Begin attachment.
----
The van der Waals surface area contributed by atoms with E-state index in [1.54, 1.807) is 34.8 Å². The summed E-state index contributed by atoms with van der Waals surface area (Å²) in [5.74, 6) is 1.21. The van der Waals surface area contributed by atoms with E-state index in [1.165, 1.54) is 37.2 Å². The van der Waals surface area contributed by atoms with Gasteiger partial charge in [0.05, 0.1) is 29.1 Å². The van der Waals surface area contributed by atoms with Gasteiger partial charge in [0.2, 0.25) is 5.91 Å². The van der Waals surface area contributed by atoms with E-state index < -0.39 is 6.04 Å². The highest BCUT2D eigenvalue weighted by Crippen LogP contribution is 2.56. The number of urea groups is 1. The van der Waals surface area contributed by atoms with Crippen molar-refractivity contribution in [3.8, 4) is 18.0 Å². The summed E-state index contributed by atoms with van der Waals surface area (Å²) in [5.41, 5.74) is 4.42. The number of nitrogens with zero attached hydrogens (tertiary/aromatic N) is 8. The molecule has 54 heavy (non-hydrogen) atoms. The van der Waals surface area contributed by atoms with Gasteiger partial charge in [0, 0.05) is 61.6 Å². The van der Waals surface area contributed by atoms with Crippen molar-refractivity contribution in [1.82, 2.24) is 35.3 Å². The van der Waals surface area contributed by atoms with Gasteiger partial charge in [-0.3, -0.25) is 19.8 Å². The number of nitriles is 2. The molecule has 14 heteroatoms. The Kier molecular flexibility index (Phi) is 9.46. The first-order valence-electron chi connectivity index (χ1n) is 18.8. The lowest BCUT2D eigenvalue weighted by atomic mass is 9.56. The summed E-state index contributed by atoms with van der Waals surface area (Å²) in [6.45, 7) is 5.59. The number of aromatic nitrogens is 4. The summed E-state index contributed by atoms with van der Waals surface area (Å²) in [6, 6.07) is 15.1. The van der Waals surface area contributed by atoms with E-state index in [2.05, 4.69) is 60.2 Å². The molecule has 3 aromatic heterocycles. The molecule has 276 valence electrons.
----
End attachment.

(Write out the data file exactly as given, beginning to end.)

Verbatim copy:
The van der Waals surface area contributed by atoms with E-state index in [1.54, 1.807) is 34.8 Å². The summed E-state index contributed by atoms with van der Waals surface area (Å²) in [5.74, 6) is 1.21. The van der Waals surface area contributed by atoms with E-state index in [1.165, 1.54) is 37.2 Å². The van der Waals surface area contributed by atoms with Gasteiger partial charge in [0.05, 0.1) is 29.1 Å². The van der Waals surface area contributed by atoms with Gasteiger partial charge in [0.2, 0.25) is 5.91 Å². The van der Waals surface area contributed by atoms with E-state index < -0.39 is 6.04 Å². The highest BCUT2D eigenvalue weighted by Crippen LogP contribution is 2.56. The number of urea groups is 1. The van der Waals surface area contributed by atoms with Crippen molar-refractivity contribution in [3.8, 4) is 18.0 Å². The summed E-state index contributed by atoms with van der Waals surface area (Å²) in [5.41, 5.74) is 4.42. The number of nitrogens with zero attached hydrogens (tertiary/aromatic N) is 8. The molecule has 54 heavy (non-hydrogen) atoms. The van der Waals surface area contributed by atoms with Gasteiger partial charge in [0, 0.05) is 61.6 Å². The van der Waals surface area contributed by atoms with Crippen molar-refractivity contribution in [1.82, 2.24) is 35.3 Å². The van der Waals surface area contributed by atoms with Gasteiger partial charge in [-0.3, -0.25) is 19.8 Å². The number of nitriles is 2. The molecule has 14 heteroatoms. The Kier molecular flexibility index (Phi) is 9.46. The first-order valence-electron chi connectivity index (χ1n) is 18.8. The lowest BCUT2D eigenvalue weighted by atomic mass is 9.56. The summed E-state index contributed by atoms with van der Waals surface area (Å²) in [6.45, 7) is 5.59. The number of aromatic nitrogens is 4. The summed E-state index contributed by atoms with van der Waals surface area (Å²) in [6, 6.07) is 15.1. The van der Waals surface area contributed by atoms with E-state index in [2.05, 4.69) is 60.2 Å². The molecule has 3 aromatic heterocycles. The molecule has 276 valence electrons.